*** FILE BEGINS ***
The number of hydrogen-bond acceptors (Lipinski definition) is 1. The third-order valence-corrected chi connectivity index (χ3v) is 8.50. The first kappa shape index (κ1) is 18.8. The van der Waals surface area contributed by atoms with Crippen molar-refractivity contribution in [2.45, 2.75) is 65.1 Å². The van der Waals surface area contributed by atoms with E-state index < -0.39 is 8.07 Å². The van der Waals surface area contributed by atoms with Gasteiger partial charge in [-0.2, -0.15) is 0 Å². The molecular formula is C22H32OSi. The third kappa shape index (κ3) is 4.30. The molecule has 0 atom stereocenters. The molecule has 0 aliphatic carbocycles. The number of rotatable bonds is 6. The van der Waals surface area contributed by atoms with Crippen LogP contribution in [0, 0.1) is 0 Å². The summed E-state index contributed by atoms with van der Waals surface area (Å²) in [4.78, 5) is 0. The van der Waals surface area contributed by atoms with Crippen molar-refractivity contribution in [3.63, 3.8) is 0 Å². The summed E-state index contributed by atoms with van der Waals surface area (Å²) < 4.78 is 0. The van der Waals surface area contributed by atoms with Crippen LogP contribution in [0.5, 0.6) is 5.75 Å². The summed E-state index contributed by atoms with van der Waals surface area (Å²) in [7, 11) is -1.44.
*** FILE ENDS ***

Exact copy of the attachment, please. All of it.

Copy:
The number of hydrogen-bond acceptors (Lipinski definition) is 1. The third-order valence-corrected chi connectivity index (χ3v) is 8.50. The first kappa shape index (κ1) is 18.8. The van der Waals surface area contributed by atoms with Crippen molar-refractivity contribution in [2.45, 2.75) is 65.1 Å². The van der Waals surface area contributed by atoms with E-state index < -0.39 is 8.07 Å². The van der Waals surface area contributed by atoms with Gasteiger partial charge in [-0.2, -0.15) is 0 Å². The molecular formula is C22H32OSi. The third kappa shape index (κ3) is 4.30. The molecule has 0 atom stereocenters. The molecule has 0 aliphatic carbocycles. The number of rotatable bonds is 6. The van der Waals surface area contributed by atoms with Crippen LogP contribution in [0, 0.1) is 0 Å². The summed E-state index contributed by atoms with van der Waals surface area (Å²) in [4.78, 5) is 0. The van der Waals surface area contributed by atoms with Crippen molar-refractivity contribution in [3.63, 3.8) is 0 Å². The summed E-state index contributed by atoms with van der Waals surface area (Å²) < 4.78 is 0. The van der Waals surface area contributed by atoms with Crippen LogP contribution in [0.5, 0.6) is 5.75 Å². The summed E-state index contributed by atoms with van der Waals surface area (Å²) in [7, 11) is -1.44.